THIS ARTICLE HAS BEEN UPDATED
ABOVE: Teamwork and collaboration are built into the curriculum at UNCSA’s School of Design & Production, which supports more than 60 productions per year. Photo courtesy David Hillegas
We live in a digital age, where advances in technology are constantly expanding and changing the themed entertainment design industry. At the School of Design & Production at the University of North Carolina School of the Arts (UNCSA), an education in working in the digital age begins with a pencil.
Michael Kelley, Dean of the School of Design & Production, elaborates: “We still start every student on drafting by hand before we take them to software like CAD and SketchUp. Fundamentals have to be taught. Everything after that is tool.”
Kelley looks at the international nature of the industry and why such a fundamental education is important. “If you’re working internationally and, say, you’re in China and you want to communicate, the easiest, most direct way to convey an idea is with pencil and paper.”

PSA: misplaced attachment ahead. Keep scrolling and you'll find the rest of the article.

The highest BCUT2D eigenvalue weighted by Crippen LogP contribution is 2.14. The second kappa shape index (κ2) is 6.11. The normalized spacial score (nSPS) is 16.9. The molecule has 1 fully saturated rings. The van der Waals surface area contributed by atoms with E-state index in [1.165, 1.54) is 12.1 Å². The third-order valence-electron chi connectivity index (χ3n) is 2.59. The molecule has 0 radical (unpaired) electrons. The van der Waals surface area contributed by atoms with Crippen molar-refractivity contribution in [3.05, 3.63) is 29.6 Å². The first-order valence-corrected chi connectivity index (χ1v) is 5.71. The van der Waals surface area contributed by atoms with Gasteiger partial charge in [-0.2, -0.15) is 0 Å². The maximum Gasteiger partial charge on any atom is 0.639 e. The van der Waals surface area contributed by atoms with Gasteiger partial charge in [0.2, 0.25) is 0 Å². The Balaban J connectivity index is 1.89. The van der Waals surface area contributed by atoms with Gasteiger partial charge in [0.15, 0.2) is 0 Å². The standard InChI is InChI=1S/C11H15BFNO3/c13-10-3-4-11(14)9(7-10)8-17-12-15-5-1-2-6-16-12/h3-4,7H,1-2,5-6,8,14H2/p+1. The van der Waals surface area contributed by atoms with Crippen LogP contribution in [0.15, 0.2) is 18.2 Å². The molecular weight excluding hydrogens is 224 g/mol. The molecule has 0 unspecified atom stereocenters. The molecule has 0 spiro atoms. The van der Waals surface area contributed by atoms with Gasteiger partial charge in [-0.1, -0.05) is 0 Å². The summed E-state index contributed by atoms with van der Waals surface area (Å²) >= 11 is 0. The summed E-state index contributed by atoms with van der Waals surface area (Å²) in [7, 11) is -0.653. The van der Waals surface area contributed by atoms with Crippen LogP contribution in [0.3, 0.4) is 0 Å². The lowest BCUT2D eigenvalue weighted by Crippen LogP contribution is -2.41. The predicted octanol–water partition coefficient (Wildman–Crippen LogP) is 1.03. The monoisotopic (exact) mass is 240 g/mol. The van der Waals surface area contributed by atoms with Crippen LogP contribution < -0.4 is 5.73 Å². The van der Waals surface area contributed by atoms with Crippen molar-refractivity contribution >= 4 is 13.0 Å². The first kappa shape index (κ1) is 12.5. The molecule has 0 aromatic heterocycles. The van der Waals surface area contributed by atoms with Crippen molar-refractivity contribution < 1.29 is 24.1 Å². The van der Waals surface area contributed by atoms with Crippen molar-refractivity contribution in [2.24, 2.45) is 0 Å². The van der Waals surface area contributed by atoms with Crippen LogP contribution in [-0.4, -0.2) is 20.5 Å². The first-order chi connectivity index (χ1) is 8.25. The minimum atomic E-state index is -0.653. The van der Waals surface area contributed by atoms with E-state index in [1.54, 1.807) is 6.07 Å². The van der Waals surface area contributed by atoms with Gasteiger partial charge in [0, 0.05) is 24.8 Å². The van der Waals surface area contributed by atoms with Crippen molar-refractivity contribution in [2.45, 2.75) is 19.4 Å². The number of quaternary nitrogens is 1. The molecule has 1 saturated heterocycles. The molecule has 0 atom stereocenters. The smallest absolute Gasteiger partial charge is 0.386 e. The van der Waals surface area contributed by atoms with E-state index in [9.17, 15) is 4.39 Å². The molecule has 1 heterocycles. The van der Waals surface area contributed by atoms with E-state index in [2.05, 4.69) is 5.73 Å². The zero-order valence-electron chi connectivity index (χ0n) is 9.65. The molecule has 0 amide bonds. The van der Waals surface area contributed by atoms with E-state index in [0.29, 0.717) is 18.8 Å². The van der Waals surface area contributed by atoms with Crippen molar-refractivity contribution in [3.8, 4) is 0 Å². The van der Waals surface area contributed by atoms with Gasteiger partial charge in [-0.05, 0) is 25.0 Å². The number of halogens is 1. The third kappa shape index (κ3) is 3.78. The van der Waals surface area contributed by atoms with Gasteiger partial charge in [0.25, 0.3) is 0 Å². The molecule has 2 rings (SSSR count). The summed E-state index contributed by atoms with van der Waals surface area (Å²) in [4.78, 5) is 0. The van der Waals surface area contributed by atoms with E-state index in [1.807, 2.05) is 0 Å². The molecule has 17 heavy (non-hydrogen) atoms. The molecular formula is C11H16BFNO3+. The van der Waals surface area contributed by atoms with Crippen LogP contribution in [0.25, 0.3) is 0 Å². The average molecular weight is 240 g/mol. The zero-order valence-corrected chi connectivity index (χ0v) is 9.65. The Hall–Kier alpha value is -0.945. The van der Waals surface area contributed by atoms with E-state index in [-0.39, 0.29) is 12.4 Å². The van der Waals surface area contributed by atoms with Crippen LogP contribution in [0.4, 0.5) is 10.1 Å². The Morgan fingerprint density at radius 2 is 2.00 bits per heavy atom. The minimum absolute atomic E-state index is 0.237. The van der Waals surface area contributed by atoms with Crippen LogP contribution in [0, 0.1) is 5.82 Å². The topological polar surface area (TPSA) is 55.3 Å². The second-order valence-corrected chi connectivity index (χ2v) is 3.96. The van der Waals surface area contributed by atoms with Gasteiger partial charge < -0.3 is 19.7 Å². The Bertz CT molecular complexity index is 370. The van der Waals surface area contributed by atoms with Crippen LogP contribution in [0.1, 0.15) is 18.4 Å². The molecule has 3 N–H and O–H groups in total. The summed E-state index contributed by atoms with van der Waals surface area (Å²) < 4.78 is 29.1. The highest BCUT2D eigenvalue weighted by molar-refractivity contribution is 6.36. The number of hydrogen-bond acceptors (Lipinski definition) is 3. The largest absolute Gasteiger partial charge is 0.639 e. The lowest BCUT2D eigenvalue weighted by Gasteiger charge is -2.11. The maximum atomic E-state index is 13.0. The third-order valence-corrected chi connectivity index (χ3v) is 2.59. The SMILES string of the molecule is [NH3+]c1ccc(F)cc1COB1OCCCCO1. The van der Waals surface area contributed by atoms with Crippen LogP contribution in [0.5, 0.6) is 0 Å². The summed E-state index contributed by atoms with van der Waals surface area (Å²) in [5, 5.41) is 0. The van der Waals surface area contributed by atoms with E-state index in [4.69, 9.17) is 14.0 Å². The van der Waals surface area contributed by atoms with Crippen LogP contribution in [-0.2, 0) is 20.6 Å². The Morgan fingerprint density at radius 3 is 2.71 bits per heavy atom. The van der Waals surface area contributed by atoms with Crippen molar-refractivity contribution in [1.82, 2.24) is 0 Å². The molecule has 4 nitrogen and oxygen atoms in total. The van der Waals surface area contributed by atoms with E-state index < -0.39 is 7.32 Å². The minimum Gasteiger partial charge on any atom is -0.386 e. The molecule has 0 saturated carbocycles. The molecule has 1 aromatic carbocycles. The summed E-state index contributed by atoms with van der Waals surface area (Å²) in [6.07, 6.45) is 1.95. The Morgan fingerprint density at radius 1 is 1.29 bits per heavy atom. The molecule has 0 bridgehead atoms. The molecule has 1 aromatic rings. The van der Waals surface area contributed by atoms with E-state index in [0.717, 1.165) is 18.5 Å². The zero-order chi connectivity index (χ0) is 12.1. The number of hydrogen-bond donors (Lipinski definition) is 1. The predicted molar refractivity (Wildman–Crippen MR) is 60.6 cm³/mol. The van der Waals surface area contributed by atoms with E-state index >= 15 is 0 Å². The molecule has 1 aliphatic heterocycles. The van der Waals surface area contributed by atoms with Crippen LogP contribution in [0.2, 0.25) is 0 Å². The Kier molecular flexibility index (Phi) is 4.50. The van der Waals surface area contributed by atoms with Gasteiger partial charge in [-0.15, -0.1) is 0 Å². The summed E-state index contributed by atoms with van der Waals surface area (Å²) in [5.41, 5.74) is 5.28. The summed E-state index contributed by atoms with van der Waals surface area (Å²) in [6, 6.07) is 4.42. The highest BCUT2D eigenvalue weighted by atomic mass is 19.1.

One company that has latched onto this concept of fundamental education is Wärtsilä Corporation, a 185-years-young, international specialist in marine engineering and energy systems based out of Finland. Primarily due to its work on entertainment venues aboard cruise ships, the company has found a niche providing AV and show integration within the land-based theme park and attractions market as well. High-profile projects include Chimelong Ocean Kingdom, Dubai Parks and Resorts, and a number of Disney and Universal attractions worldwide.
Sean Reish, Vice President of Sales for Wärtsilä Entertainment Systems, frequently recruits from UNCSA’s School of Design & Production. “Wärtsilä is a high-profile commercial environment. Our employees need to be very creative, but they also need to deliver on time. There’s no time for mistakes. The School of Design & Production program prepares students for this environment.”